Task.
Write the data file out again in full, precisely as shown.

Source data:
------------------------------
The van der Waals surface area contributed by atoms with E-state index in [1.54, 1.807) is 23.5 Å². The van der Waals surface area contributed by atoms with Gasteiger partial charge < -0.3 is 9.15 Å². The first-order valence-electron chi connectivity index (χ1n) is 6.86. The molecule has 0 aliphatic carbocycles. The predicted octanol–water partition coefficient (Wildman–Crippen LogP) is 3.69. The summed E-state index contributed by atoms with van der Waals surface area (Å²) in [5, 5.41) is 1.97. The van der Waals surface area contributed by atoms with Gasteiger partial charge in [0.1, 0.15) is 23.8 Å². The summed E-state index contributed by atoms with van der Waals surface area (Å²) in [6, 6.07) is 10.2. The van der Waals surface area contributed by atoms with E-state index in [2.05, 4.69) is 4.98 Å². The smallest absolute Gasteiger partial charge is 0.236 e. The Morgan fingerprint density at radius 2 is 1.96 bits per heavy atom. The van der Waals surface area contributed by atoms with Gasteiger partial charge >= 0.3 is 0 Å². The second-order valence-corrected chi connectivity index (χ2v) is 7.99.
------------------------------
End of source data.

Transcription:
The van der Waals surface area contributed by atoms with E-state index in [1.54, 1.807) is 23.5 Å². The van der Waals surface area contributed by atoms with Gasteiger partial charge < -0.3 is 9.15 Å². The first-order valence-electron chi connectivity index (χ1n) is 6.86. The molecule has 0 aliphatic carbocycles. The predicted octanol–water partition coefficient (Wildman–Crippen LogP) is 3.69. The summed E-state index contributed by atoms with van der Waals surface area (Å²) in [5, 5.41) is 1.97. The van der Waals surface area contributed by atoms with Gasteiger partial charge in [0.1, 0.15) is 23.8 Å². The summed E-state index contributed by atoms with van der Waals surface area (Å²) in [6, 6.07) is 10.2. The van der Waals surface area contributed by atoms with E-state index in [2.05, 4.69) is 4.98 Å². The smallest absolute Gasteiger partial charge is 0.236 e. The Morgan fingerprint density at radius 2 is 1.96 bits per heavy atom. The van der Waals surface area contributed by atoms with Gasteiger partial charge >= 0.3 is 0 Å². The second-order valence-corrected chi connectivity index (χ2v) is 7.99.